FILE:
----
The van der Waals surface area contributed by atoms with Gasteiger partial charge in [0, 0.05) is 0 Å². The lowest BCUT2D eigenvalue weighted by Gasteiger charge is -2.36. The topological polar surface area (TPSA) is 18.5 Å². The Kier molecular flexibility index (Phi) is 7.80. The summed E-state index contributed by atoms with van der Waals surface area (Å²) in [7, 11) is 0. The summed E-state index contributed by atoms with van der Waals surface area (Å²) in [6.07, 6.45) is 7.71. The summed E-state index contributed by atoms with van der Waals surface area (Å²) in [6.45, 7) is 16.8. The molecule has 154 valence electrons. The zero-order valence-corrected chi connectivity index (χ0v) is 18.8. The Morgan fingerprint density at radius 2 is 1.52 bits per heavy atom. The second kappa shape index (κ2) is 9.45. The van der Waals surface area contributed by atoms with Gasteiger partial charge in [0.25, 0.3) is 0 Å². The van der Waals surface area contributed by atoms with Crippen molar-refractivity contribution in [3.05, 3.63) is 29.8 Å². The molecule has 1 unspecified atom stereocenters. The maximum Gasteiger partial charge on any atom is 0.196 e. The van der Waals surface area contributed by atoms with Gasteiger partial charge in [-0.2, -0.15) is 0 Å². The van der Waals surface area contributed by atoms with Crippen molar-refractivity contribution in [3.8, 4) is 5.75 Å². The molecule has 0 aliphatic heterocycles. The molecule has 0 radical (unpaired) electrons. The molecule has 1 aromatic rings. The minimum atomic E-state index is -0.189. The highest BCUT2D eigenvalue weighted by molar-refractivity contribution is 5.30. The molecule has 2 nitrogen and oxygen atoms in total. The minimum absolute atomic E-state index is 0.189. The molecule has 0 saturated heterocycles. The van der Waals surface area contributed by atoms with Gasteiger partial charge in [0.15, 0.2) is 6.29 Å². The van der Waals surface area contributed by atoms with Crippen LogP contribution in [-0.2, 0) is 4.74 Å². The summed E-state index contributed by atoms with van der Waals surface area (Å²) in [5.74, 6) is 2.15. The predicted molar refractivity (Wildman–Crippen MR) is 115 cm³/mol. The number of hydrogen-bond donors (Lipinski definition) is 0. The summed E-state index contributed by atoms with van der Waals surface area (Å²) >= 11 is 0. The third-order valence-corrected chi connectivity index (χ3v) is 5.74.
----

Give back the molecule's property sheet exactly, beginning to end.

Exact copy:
The van der Waals surface area contributed by atoms with Gasteiger partial charge in [0, 0.05) is 0 Å². The lowest BCUT2D eigenvalue weighted by Gasteiger charge is -2.36. The topological polar surface area (TPSA) is 18.5 Å². The Kier molecular flexibility index (Phi) is 7.80. The summed E-state index contributed by atoms with van der Waals surface area (Å²) in [7, 11) is 0. The summed E-state index contributed by atoms with van der Waals surface area (Å²) in [6.07, 6.45) is 7.71. The summed E-state index contributed by atoms with van der Waals surface area (Å²) in [6.45, 7) is 16.8. The molecule has 154 valence electrons. The zero-order valence-corrected chi connectivity index (χ0v) is 18.8. The Morgan fingerprint density at radius 2 is 1.52 bits per heavy atom. The second kappa shape index (κ2) is 9.45. The van der Waals surface area contributed by atoms with Gasteiger partial charge in [0.25, 0.3) is 0 Å². The van der Waals surface area contributed by atoms with Crippen molar-refractivity contribution in [3.05, 3.63) is 29.8 Å². The molecule has 1 unspecified atom stereocenters. The maximum Gasteiger partial charge on any atom is 0.196 e. The van der Waals surface area contributed by atoms with Gasteiger partial charge in [-0.2, -0.15) is 0 Å². The van der Waals surface area contributed by atoms with Crippen molar-refractivity contribution in [3.8, 4) is 5.75 Å². The molecule has 0 aliphatic heterocycles. The molecule has 0 radical (unpaired) electrons. The molecule has 1 aromatic rings. The minimum atomic E-state index is -0.189. The highest BCUT2D eigenvalue weighted by molar-refractivity contribution is 5.30. The molecule has 2 nitrogen and oxygen atoms in total. The minimum absolute atomic E-state index is 0.189. The molecule has 0 saturated heterocycles. The van der Waals surface area contributed by atoms with Gasteiger partial charge in [0.15, 0.2) is 6.29 Å². The van der Waals surface area contributed by atoms with Crippen LogP contribution in [-0.2, 0) is 4.74 Å². The summed E-state index contributed by atoms with van der Waals surface area (Å²) in [5.74, 6) is 2.15. The predicted molar refractivity (Wildman–Crippen MR) is 115 cm³/mol. The number of hydrogen-bond donors (Lipinski definition) is 0. The summed E-state index contributed by atoms with van der Waals surface area (Å²) >= 11 is 0. The third-order valence-corrected chi connectivity index (χ3v) is 5.74.